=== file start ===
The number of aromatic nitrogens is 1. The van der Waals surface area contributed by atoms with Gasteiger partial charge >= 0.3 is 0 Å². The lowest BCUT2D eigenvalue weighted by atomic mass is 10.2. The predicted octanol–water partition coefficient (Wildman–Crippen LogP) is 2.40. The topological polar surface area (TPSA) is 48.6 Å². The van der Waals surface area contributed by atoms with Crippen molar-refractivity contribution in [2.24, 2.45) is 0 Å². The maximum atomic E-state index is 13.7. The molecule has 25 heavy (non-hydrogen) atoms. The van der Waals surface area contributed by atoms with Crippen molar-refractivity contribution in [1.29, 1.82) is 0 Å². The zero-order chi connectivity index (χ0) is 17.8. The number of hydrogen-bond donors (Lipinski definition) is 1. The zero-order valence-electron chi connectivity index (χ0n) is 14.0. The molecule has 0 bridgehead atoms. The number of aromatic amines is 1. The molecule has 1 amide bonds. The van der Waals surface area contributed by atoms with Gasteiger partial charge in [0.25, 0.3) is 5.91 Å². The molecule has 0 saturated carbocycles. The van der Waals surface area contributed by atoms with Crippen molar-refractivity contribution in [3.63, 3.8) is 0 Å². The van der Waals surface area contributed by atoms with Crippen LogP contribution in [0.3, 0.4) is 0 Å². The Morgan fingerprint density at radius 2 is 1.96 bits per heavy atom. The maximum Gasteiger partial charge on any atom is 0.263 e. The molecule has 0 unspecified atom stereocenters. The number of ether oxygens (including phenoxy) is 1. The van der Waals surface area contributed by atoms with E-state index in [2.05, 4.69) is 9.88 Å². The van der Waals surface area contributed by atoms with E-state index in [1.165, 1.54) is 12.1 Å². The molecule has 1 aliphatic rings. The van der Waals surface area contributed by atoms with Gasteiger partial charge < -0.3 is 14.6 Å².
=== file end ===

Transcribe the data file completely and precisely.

The number of aromatic nitrogens is 1. The van der Waals surface area contributed by atoms with Gasteiger partial charge >= 0.3 is 0 Å². The lowest BCUT2D eigenvalue weighted by atomic mass is 10.2. The predicted octanol–water partition coefficient (Wildman–Crippen LogP) is 2.40. The topological polar surface area (TPSA) is 48.6 Å². The van der Waals surface area contributed by atoms with Crippen molar-refractivity contribution in [2.24, 2.45) is 0 Å². The maximum atomic E-state index is 13.7. The molecule has 25 heavy (non-hydrogen) atoms. The van der Waals surface area contributed by atoms with Crippen molar-refractivity contribution in [1.29, 1.82) is 0 Å². The zero-order chi connectivity index (χ0) is 17.8. The number of hydrogen-bond donors (Lipinski definition) is 1. The zero-order valence-electron chi connectivity index (χ0n) is 14.0. The molecule has 0 bridgehead atoms. The number of aromatic amines is 1. The molecule has 1 amide bonds. The van der Waals surface area contributed by atoms with Gasteiger partial charge in [0.25, 0.3) is 5.91 Å². The molecule has 0 saturated carbocycles. The van der Waals surface area contributed by atoms with Crippen molar-refractivity contribution in [3.63, 3.8) is 0 Å². The van der Waals surface area contributed by atoms with Crippen LogP contribution in [0.3, 0.4) is 0 Å². The Morgan fingerprint density at radius 2 is 1.96 bits per heavy atom. The maximum Gasteiger partial charge on any atom is 0.263 e. The molecule has 0 unspecified atom stereocenters. The number of ether oxygens (including phenoxy) is 1. The van der Waals surface area contributed by atoms with E-state index in [2.05, 4.69) is 9.88 Å². The van der Waals surface area contributed by atoms with E-state index in [1.165, 1.54) is 12.1 Å². The molecule has 1 aliphatic rings. The van der Waals surface area contributed by atoms with Gasteiger partial charge < -0.3 is 14.6 Å².